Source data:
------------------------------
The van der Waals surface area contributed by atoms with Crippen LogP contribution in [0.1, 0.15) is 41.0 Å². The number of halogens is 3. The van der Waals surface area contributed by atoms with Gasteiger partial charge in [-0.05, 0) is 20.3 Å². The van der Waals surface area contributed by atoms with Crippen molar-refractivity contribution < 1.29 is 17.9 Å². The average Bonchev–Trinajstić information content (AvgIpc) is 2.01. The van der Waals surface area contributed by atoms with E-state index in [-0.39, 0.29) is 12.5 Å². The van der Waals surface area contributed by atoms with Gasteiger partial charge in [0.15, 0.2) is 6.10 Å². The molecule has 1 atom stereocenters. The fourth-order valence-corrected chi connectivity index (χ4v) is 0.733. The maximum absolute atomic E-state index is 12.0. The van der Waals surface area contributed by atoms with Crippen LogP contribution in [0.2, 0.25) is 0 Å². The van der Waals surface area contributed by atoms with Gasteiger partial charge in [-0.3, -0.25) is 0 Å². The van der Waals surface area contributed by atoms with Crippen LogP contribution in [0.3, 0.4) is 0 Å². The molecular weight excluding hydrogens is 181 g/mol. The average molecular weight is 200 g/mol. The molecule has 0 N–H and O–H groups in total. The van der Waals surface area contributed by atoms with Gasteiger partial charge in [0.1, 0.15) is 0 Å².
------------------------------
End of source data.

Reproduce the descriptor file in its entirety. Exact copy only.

The van der Waals surface area contributed by atoms with Crippen LogP contribution in [0.1, 0.15) is 41.0 Å². The number of halogens is 3. The van der Waals surface area contributed by atoms with Gasteiger partial charge in [-0.05, 0) is 20.3 Å². The van der Waals surface area contributed by atoms with Crippen molar-refractivity contribution < 1.29 is 17.9 Å². The average Bonchev–Trinajstić information content (AvgIpc) is 2.01. The van der Waals surface area contributed by atoms with E-state index in [-0.39, 0.29) is 12.5 Å². The van der Waals surface area contributed by atoms with Gasteiger partial charge in [0.15, 0.2) is 6.10 Å². The molecule has 1 atom stereocenters. The fourth-order valence-corrected chi connectivity index (χ4v) is 0.733. The maximum absolute atomic E-state index is 12.0. The van der Waals surface area contributed by atoms with Crippen LogP contribution in [0.2, 0.25) is 0 Å². The van der Waals surface area contributed by atoms with Gasteiger partial charge in [-0.3, -0.25) is 0 Å². The van der Waals surface area contributed by atoms with Crippen LogP contribution in [0.3, 0.4) is 0 Å². The molecular weight excluding hydrogens is 181 g/mol. The average molecular weight is 200 g/mol. The molecule has 0 N–H and O–H groups in total. The van der Waals surface area contributed by atoms with Gasteiger partial charge in [0.1, 0.15) is 0 Å².